A Canadian senator is defending two Montreal-area Chinese community organizations that have been accused by the RCMP of hosting secret Chinese government police stations.
The RCMP should bring forth their evidence or leave the groups alone, Independent Sen. Yuen Pau Woo told reporters in Montreal.
“Provide information, clarity, and in the meantime, don’t create more problems for the community,” Woo said.
Woo, an Independent senator representing British Columbia, called for fairness, due process and the rule of law. He said the two community groups — which he said provide assistance to Quebec’s Chinese community — have been found guilty of allegations that haven’t been explained.
“It has caused members of the community to hesitate to come and seek services and they suffer — not you … not the RCMP, but the individuals who would come here for services and who are hesitating to come because they worry about what might happen if they come here,” Woo said.
Woo made the comments during a news conference with members of Montreal’s Chinese community at the office of one of the groups targeted by the RCMP, Service à la Famille Chinoise du Grand Montreal. Members called for an end to the investigation, describing it as a sword of Damocles hanging over the community. Some mused about seeking damages in court.
In mid-March, the RCMP said that the organization, along with Centre Sino-Quebec de la Rive-Sud, located on Montreal’s South Shore, hosted Chinese government agents who allegedly harassed members of the city’s Chinese community.
Public Safety Minister Marco Mendicino told a parliamentary committee last week that the RCMP had shut down the so-called police stations in Montreal, Toronto and Vancouver.
The RCMP said Friday they continue to actively investigate reports of criminal activity in relation to the so-called “police stations.”
“It is important to note that some of the activity the RCMP is investigating was occurring at locations where other legitimate services to the Chinese Canadian community were, or are being, offered,” said Cpl. Kim Chamberland in an emailed statement.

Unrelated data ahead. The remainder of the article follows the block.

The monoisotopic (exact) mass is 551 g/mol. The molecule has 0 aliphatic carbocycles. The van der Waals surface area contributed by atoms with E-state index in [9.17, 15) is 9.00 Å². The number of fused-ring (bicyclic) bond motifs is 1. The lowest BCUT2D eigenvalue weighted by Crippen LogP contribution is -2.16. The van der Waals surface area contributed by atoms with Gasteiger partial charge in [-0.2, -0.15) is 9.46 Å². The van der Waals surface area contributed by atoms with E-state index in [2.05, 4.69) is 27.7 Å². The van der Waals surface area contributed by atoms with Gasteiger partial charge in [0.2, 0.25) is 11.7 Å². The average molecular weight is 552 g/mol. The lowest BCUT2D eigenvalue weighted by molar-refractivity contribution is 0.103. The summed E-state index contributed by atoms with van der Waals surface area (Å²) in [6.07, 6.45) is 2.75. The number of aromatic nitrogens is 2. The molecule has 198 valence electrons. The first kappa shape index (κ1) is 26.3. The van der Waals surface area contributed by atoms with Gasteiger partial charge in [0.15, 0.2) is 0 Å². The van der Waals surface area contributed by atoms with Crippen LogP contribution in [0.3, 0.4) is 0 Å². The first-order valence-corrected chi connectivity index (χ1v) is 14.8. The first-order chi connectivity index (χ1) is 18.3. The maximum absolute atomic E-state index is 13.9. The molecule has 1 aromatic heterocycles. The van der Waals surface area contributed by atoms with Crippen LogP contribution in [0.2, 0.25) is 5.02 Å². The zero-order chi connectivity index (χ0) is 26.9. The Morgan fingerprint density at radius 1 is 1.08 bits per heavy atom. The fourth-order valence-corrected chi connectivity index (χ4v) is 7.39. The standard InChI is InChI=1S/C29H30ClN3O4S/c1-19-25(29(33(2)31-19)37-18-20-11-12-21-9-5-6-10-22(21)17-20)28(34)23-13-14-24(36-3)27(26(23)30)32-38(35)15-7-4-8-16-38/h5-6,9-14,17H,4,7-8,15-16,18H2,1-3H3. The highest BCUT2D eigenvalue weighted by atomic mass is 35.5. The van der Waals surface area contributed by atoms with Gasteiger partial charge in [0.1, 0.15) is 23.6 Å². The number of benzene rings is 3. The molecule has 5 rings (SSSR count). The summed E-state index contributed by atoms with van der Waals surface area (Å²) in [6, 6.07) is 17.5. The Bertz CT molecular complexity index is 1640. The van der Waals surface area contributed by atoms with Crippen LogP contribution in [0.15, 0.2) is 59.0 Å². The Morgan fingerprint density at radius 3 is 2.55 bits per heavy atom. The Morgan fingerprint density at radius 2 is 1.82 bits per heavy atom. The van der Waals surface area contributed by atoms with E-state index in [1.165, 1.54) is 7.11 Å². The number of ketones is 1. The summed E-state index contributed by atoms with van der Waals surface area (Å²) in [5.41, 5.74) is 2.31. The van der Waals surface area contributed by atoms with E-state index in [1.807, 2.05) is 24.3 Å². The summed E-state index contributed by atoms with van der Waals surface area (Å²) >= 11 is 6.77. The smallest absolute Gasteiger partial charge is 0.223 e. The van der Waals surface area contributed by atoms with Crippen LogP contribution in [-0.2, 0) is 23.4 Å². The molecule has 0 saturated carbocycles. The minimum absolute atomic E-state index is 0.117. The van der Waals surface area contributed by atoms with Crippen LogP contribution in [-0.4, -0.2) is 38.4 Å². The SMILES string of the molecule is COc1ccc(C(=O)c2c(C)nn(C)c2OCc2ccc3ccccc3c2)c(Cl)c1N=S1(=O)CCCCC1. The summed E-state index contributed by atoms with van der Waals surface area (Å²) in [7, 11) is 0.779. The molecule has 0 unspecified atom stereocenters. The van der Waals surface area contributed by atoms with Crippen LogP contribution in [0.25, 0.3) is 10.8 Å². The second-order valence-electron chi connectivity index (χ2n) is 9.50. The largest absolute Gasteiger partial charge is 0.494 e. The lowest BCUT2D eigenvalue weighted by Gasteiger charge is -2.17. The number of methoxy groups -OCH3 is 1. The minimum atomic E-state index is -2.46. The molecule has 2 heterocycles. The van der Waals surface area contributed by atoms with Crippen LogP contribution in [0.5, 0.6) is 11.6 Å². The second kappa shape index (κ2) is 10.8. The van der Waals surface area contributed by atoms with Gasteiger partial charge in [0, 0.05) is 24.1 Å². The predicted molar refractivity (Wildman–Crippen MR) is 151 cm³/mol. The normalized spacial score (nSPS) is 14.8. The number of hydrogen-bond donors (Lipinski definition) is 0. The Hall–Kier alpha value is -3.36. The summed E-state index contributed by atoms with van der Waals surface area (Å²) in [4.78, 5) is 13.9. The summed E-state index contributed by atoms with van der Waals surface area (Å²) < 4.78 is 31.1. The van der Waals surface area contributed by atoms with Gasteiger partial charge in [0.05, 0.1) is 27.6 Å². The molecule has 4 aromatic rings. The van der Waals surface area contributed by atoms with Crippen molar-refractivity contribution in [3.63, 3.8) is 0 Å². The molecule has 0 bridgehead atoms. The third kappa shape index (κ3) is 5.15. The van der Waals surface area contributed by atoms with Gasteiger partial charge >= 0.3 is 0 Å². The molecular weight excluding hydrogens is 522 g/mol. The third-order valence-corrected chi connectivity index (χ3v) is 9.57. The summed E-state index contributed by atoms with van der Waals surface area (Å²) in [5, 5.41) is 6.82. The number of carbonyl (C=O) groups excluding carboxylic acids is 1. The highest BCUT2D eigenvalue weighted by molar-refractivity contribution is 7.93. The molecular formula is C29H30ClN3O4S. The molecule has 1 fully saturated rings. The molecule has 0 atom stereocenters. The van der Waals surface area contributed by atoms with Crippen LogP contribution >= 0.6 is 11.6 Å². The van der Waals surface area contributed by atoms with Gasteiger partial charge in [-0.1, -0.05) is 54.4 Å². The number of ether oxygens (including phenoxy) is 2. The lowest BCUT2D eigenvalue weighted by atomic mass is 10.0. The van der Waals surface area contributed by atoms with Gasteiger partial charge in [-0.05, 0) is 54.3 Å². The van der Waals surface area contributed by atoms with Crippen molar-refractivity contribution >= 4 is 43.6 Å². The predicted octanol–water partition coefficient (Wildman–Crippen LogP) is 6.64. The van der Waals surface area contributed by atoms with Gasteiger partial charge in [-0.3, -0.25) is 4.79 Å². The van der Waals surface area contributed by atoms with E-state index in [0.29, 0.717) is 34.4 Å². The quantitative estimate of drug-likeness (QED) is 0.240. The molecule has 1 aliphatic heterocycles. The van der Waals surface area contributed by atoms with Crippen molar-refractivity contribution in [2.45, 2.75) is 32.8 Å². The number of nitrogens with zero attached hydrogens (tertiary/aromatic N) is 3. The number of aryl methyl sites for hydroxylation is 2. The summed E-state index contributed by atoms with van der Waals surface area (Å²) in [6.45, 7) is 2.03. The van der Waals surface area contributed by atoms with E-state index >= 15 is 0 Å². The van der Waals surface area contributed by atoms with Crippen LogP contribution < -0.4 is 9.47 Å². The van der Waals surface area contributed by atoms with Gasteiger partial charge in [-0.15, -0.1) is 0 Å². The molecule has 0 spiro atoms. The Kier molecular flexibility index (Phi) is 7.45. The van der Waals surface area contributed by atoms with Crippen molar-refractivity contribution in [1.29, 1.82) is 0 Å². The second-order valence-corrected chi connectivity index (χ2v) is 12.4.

“The RCMP will not comment on specific locations as investigations are ongoing. However, the RCMP can confirm that our national response has disrupted illegal activity.”
The Spanish human rights organization Safeguard Defenders, which has identified more than 100 of the alleged police stations in more than 50 countries, has said the stations serve to “persuade” people who Chinese authorities claim are fugitives to return to China to face charges.
The Chinese government has denied those claims.
Woo pushed back against that Spanish group on Friday, asking why authorities were taking the word of a foreign organization, “making allegations, grave allegations that impact Canadians.”
He said that neither he nor the groups under RCMP investigation know the details of what they are being accused of or what even constitutes a clandestine police station.
“All of us here are opposed to foreign interference, all of us, all of us against harassment, intimidation of Canadians and we need to use every tool we have, legal tool to stop foreign interference, harassment and intimidation,” Woo added. “But we cannot do it at the expense of the rights and privileges of our citizens.”
Walter Tom, an immigration lawyer, called it irresponsible to associate the community organizations to illegal practices without backing it up.
“By associating, in such an irresponsible manner, these two organizations with secret police stations, and particularly by flashing the names of these two organizations every time that there are headlines about secret police, is creating an atmosphere of fear,” Tom said.
May Chiu, a family lawyer and head of the Chinatown Roundtable, said all board members of the two organizations have collaborated with the RCMP but have not heard anything from police since mid-March. Chiu, a former executive director of the Montreal centre, said she was unaware of any illegal activities during her time.
She said the staff is made up mainly of women who are social workers, adding that many are fearful and stressed about losing their livelihood.
“It just breaks my heart that they themselves are living very, very precariously right now,” Chiu said.
Sidhartha Banerjee, The Canadian Press